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Why Salespeople Fail at Empathy
Blog / Sales Training / Sep 6, 2018 / Posted by Colleen Stanley / 553 

Why Salespeople Fail at Empathy

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Defining Empathy and Understanding Why Salespeople Fail At It

Sales organizations understand the power of empathy and more sales managers are teaching this powerful EQ skill. They are well-intentioned but often miss the mark. In an effort to help salespeople make an emotional connection with prospects, they teach validation/paraphrasing skills, not empathy skills.

Note: Validation/paraphrasing isn’t empathy; it’s active listening.

For example, a prospect says, “We are really frustrated with slow response time from our current vendor.” The salesperson hears the opportunity for empathy and says, “That must be frustrating. So, if I’m hearing you correctly, you’re tired of your current supplier not returning calls and emails quickly
enough.” It’s a nice try, but this salesperson missed the opportunity to emotionally connect with the prospect. Empathy is the ability to demonstrate that you know what your prospect is thinking or feeling.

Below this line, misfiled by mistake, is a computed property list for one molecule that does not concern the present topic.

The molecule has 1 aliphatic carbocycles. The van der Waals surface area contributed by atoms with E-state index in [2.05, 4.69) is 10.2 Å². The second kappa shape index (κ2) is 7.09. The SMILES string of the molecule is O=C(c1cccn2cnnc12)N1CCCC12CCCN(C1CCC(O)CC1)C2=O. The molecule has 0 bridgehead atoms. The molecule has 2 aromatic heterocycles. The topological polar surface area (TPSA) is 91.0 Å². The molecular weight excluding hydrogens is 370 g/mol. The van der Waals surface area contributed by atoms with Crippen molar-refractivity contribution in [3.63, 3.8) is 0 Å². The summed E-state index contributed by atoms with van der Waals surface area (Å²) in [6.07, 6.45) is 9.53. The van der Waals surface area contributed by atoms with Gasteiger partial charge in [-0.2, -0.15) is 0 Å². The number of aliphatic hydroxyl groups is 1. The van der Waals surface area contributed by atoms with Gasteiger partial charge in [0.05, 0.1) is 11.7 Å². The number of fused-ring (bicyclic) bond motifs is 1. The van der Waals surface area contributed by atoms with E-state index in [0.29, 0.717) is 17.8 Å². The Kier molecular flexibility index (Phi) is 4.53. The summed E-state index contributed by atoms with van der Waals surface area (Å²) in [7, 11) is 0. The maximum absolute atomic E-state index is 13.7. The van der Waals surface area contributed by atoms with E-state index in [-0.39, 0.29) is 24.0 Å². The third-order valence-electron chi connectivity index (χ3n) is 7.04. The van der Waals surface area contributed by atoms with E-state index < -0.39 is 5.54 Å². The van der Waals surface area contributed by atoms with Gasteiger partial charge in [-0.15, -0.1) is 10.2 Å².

And, if you really understood the prospect’s frustration, you would do a better job of describing the thoughts and emotions around it!

Step out of your sales shoes and into the shoes of your prospect. Slow down and think, really think, about what’s going through his head. Is he frustrated with the slow response time because it feels like he was a victim of bait-and-switch selling? (The prospect signed the contract and the salesperson moved
on, failing to deliver on any of her wonderful promises.) Or is the prospect frustrated about slow response time because he’s forced to spend too much time seeking answers, which takes him away from growing his business?

Once you’ve tuned into the prospect’s thoughts and emotions, simply state them. “Mr. Prospect, if I were sitting in your seat, I’d be feeling like the subject of a bait and switch. You received a lot of promises with few deliverables. And you are probably wondering if my company is going to any different.” That’s empathy.

When a prospect shares a problem, don’t try to sell or solve the problem. First, demonstrate that you “get” your prospect’s world. Apply empathy and step into your prospect’s brain, heart, and shoes. Talk like a real person. The result will be real conversations and real sales results.

Good Selling!

About Author

Colleen Stanley is the author of Emotional Intelligence For Sales Success, and Growing Great Sales Teams. She is an international sales keynote speaker and has been recognized as one of the Top 50 Sales Bloggers in the world for the last 3 years. She is also the creator of the Ei Selling® System.

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